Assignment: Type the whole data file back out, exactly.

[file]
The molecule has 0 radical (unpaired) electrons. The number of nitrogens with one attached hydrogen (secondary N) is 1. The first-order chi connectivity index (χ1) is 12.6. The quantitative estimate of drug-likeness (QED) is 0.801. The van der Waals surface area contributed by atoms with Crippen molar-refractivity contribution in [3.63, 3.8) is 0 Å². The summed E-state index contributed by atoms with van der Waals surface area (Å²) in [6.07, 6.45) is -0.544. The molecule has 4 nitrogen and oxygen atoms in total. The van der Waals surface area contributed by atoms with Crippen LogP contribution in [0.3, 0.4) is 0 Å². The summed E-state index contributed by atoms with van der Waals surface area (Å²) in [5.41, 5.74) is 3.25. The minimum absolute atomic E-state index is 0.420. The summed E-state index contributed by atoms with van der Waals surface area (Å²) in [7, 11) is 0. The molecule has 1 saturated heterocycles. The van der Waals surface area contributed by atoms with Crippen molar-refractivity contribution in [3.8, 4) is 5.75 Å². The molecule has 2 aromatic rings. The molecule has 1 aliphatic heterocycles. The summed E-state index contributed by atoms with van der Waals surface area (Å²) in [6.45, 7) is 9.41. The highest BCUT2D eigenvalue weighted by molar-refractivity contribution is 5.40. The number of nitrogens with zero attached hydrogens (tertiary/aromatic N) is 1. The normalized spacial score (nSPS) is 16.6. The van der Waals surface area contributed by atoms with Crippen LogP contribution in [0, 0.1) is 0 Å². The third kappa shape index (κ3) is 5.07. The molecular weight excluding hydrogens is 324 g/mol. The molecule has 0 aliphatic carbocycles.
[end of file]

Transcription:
The molecule has 0 radical (unpaired) electrons. The number of nitrogens with one attached hydrogen (secondary N) is 1. The first-order chi connectivity index (χ1) is 12.6. The quantitative estimate of drug-likeness (QED) is 0.801. The van der Waals surface area contributed by atoms with Crippen molar-refractivity contribution in [3.63, 3.8) is 0 Å². The summed E-state index contributed by atoms with van der Waals surface area (Å²) in [6.07, 6.45) is -0.544. The molecule has 4 nitrogen and oxygen atoms in total. The van der Waals surface area contributed by atoms with Crippen LogP contribution in [0.3, 0.4) is 0 Å². The summed E-state index contributed by atoms with van der Waals surface area (Å²) in [5.41, 5.74) is 3.25. The minimum absolute atomic E-state index is 0.420. The summed E-state index contributed by atoms with van der Waals surface area (Å²) in [7, 11) is 0. The molecule has 1 saturated heterocycles. The van der Waals surface area contributed by atoms with Crippen molar-refractivity contribution in [3.8, 4) is 5.75 Å². The molecule has 2 aromatic rings. The molecule has 1 aliphatic heterocycles. The summed E-state index contributed by atoms with van der Waals surface area (Å²) in [6.45, 7) is 9.41. The highest BCUT2D eigenvalue weighted by molar-refractivity contribution is 5.40. The number of nitrogens with zero attached hydrogens (tertiary/aromatic N) is 1. The normalized spacial score (nSPS) is 16.6. The van der Waals surface area contributed by atoms with Crippen LogP contribution in [0, 0.1) is 0 Å². The third kappa shape index (κ3) is 5.07. The molecular weight excluding hydrogens is 324 g/mol. The molecule has 0 aliphatic carbocycles.